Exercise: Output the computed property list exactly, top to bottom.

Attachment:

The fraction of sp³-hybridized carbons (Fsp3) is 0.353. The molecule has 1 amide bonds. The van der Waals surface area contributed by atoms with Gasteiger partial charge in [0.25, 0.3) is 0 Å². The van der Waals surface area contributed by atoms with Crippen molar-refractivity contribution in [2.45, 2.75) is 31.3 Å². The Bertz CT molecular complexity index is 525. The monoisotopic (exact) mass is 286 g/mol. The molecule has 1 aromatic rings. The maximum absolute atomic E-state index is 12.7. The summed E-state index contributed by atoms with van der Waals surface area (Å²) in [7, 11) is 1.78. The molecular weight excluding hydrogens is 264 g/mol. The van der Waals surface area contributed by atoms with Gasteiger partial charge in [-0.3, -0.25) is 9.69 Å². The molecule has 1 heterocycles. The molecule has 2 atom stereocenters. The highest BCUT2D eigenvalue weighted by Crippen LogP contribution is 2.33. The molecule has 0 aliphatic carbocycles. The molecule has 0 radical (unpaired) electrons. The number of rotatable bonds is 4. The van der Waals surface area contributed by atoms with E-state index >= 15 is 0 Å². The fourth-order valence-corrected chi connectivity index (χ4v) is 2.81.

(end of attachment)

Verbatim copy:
The fraction of sp³-hybridized carbons (Fsp3) is 0.353. The molecule has 1 amide bonds. The van der Waals surface area contributed by atoms with Gasteiger partial charge in [0.25, 0.3) is 0 Å². The van der Waals surface area contributed by atoms with Crippen molar-refractivity contribution in [2.45, 2.75) is 31.3 Å². The Bertz CT molecular complexity index is 525. The monoisotopic (exact) mass is 286 g/mol. The molecule has 1 aromatic rings. The maximum absolute atomic E-state index is 12.7. The summed E-state index contributed by atoms with van der Waals surface area (Å²) in [7, 11) is 1.78. The molecular weight excluding hydrogens is 264 g/mol. The van der Waals surface area contributed by atoms with Gasteiger partial charge in [-0.3, -0.25) is 9.69 Å². The molecule has 1 heterocycles. The molecule has 2 atom stereocenters. The highest BCUT2D eigenvalue weighted by Crippen LogP contribution is 2.33. The molecule has 0 aliphatic carbocycles. The molecule has 0 radical (unpaired) electrons. The number of rotatable bonds is 4. The van der Waals surface area contributed by atoms with E-state index >= 15 is 0 Å². The fourth-order valence-corrected chi connectivity index (χ4v) is 2.81.